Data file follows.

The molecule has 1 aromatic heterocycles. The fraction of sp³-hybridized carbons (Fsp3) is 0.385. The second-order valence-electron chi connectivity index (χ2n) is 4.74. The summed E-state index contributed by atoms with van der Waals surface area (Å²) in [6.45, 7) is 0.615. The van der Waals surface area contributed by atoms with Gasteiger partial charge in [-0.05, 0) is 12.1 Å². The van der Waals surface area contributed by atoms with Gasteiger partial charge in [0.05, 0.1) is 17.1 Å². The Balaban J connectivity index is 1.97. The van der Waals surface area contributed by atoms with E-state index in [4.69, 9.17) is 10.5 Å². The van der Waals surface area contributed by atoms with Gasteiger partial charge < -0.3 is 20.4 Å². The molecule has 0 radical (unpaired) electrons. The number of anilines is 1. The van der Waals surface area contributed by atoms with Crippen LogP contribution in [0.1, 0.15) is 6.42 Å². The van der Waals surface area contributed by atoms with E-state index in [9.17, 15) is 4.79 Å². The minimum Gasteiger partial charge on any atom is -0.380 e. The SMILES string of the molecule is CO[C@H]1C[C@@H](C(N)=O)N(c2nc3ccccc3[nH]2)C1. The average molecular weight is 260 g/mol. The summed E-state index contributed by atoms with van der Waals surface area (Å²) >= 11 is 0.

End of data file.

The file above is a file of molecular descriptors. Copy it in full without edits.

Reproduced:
The molecule has 1 aromatic heterocycles. The fraction of sp³-hybridized carbons (Fsp3) is 0.385. The second-order valence-electron chi connectivity index (χ2n) is 4.74. The summed E-state index contributed by atoms with van der Waals surface area (Å²) in [6.45, 7) is 0.615. The van der Waals surface area contributed by atoms with Gasteiger partial charge in [-0.05, 0) is 12.1 Å². The van der Waals surface area contributed by atoms with Gasteiger partial charge in [0.05, 0.1) is 17.1 Å². The Balaban J connectivity index is 1.97. The van der Waals surface area contributed by atoms with E-state index in [4.69, 9.17) is 10.5 Å². The van der Waals surface area contributed by atoms with Gasteiger partial charge < -0.3 is 20.4 Å². The molecule has 0 radical (unpaired) electrons. The number of anilines is 1. The van der Waals surface area contributed by atoms with Crippen LogP contribution in [0.1, 0.15) is 6.42 Å². The van der Waals surface area contributed by atoms with E-state index in [9.17, 15) is 4.79 Å². The minimum Gasteiger partial charge on any atom is -0.380 e. The SMILES string of the molecule is CO[C@H]1C[C@@H](C(N)=O)N(c2nc3ccccc3[nH]2)C1. The average molecular weight is 260 g/mol. The summed E-state index contributed by atoms with van der Waals surface area (Å²) >= 11 is 0.